In our second Big Ten team profile, Josh Walfish (@JoshWalfish) looks at the Purdue Boilermakers and their outlook for the 2013 football season.
This is the second of our previews of non-Northwestern Big Ten teams for the summer. Click here> to view our preview of the Illinois Fighting Illini.
A new coach means there is new found hope in West Lafayette for 2013. Danny Hope did not do enough to save his job after a 6-6 season and losing in embarrassing fashion in the Heart of Dallas Bowl under an interim coach didn’t help matters. Needless to say, it was time for a new face for Purdue football.
The new era of the Boilermakers began this spring under Darrell Hazell, the former Kent State coach. Hazell has brought a new energy to West Lafayette, but there is a lot of work still to be done for Purdue to become relevant again.
Offense: Could this be the year Rob Henry finally takes the bull by its horns and control the top signal caller job? The senior has some competition from true freshman Danny Etling, but Henry has a lot more experience and is way more mobile. The quarterback will be the most important position on the field for the Boilermakers given their schedule and lack of talent at other skill positions.
Where the Boilermakers do have talent is in the backfield with a pair of excellent running backs. Junior Akeem Hunt is the quick explosive back who can be used in both the passing and running game. His classmate, Brandon Cottom, is the more bruising back who is more capable of taking the beating inside the tackles. It is a very similar situation Hazell had at Kent State last season when he took the Golden Flashes to an 11-3 record.
Purdue also returns three starting offensive lineman from last season which should help to get the running game going early in the season. There will be a lot of youth on the interior of the line with a sophomore Robert Kugler transitioning from guard to center and redshirt freshmen likely to hold down both guard spots. The tackles will both be seniors which should help in the pass blocking, but it will take some time for the whole line to gel with three players at new positions.
The mess at wide receiver is an issue for the Boilermakers, who need some sort of vertical attack to complement the ground game. Senior Gary Bush returns to the unit, but Purdue loses its leading receiver, senior O.J. Ross, who was suspended indefinitely from the team in February. There are not many other experienced options to complement Bush, with a lot of size and youth making up the remainder of the roster. The potential is there, but the lack of experience is an issue.
Defense: The good news for Purdue is it returns nine starters on defense including three defensive linemen. The issue of course is the defensive lineman it lost was All-Big Ten defensive tackle Kawann Short who ate up blockers and was a run-stuffer. Junior Ryan Russell will be the big playmaker off the end and will be supplemented on the other side by either senior Greg Latta, who missed the spring due to injury, or junior Jalani Phillips, who took most of the first team snaps in the spring. The defensive tackles will likely be filled by committee including seniors Bruce Gaston and Ryan Isaac, who started last season for the Boilermakers.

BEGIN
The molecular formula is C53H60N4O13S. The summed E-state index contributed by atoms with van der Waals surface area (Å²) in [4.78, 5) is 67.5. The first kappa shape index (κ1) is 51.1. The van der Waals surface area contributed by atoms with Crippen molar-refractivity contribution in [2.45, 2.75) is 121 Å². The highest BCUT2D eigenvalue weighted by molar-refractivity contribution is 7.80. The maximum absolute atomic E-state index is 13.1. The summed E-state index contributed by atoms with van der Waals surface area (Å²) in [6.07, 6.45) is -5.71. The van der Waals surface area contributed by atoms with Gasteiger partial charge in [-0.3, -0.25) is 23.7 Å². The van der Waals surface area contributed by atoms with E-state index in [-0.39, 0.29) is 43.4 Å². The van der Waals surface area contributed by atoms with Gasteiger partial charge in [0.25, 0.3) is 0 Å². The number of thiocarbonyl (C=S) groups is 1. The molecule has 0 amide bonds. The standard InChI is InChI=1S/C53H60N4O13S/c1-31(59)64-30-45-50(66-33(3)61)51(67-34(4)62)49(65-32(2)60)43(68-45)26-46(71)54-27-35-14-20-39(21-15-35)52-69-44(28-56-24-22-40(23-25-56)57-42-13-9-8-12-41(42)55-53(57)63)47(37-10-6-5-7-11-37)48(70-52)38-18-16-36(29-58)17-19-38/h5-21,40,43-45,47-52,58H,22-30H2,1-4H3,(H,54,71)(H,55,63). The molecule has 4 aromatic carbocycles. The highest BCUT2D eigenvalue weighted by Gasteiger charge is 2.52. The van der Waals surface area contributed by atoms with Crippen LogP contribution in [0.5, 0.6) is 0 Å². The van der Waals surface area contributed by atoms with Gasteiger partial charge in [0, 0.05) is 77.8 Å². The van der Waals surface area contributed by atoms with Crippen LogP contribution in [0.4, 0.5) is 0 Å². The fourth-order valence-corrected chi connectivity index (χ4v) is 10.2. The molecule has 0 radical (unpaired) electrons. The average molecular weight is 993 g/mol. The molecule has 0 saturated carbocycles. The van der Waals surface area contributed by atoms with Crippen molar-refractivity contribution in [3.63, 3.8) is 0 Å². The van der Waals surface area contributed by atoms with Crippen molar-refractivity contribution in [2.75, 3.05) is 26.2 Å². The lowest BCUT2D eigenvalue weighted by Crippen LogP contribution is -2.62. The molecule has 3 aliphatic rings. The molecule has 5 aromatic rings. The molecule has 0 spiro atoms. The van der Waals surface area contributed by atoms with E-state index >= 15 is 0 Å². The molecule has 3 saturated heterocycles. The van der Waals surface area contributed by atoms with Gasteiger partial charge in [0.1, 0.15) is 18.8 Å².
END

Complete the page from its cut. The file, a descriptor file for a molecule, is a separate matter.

All three projected starting linebackers played significant minutes last season, which is excellent news for the Boilermakers. Junior Joe Gilliam will hold down the middle, flanked by seniors Will Lucas and Sean Robinson on the outside. Lucas had 66 tackles a year ago and will likely be the statistical leader of the group again this year. Robinson is a converted quarterback and Purdue is banking on him using that experience to diagnose plays and be a major disruption during his senior campaign.
The best player returning for Purdue on defense is senior Ricardo Allen, who was an All-Big Ten cornerback a year ago. The secondary could be one of the best in the Big Ten this season with Allen and the two starting safeties, juniors Landon Feichter and Taylor Richards, returning to West Lafayette. Teams will try and pick on the other cornerback, whether it be sophomore Frankie Williams or senior Normondo Harris.
Special Teams: The Boilermakers will rely heavily on senior punter Cody Webster to pin teams deep in their own territory. Last season Webster averaged 42.3 yards per punt and pinned 29 kicks inside the 20-yard line. He only had seven touchbacks, impressive for his 70 punts overall last season.
Who will kick for Purdue is an entirely different issue. There are four kickers on the roster and three of them saw action last season. Sophomore Thomas Meadows handled the kickoff duties and he should do the same this year. Sophomores Paul Giggs and Sam McCartney split the field goal kicking duty and neither of them was all too impressive. The pair combined to go 9-for-14 in field goal attempts and 44-of-49 on PATs.
Special teams is the unit that can decide a close game and Purdue is certainly in trouble if the game comes down to the foot of its kicker.
Prediction: Purdue has one of the tougher non-conference schedules in the Big Ten taking on two teams that played in a BCS bowl a year ago, Notre Dame and Northern Illinois, and Cincinnati, a member of the new American Athletic Conference. A home game against Indiana State will be the only easy win on the list. As for the conference slate, the Boilermakers will take on Nebraska, Michigan State and Iowa in cross-division games, a difficult slate with two of the top-four teams from the Legends Division. Add in the fact they have to play Ohio State, Penn State and Wisconsin this season and it will be tough to get to bowl eligibility. If everything comes together the Boilermakers could flirt with a bowl bid, but I’m not seeing it given the schedule.
4-8 (2-6 Big Ten)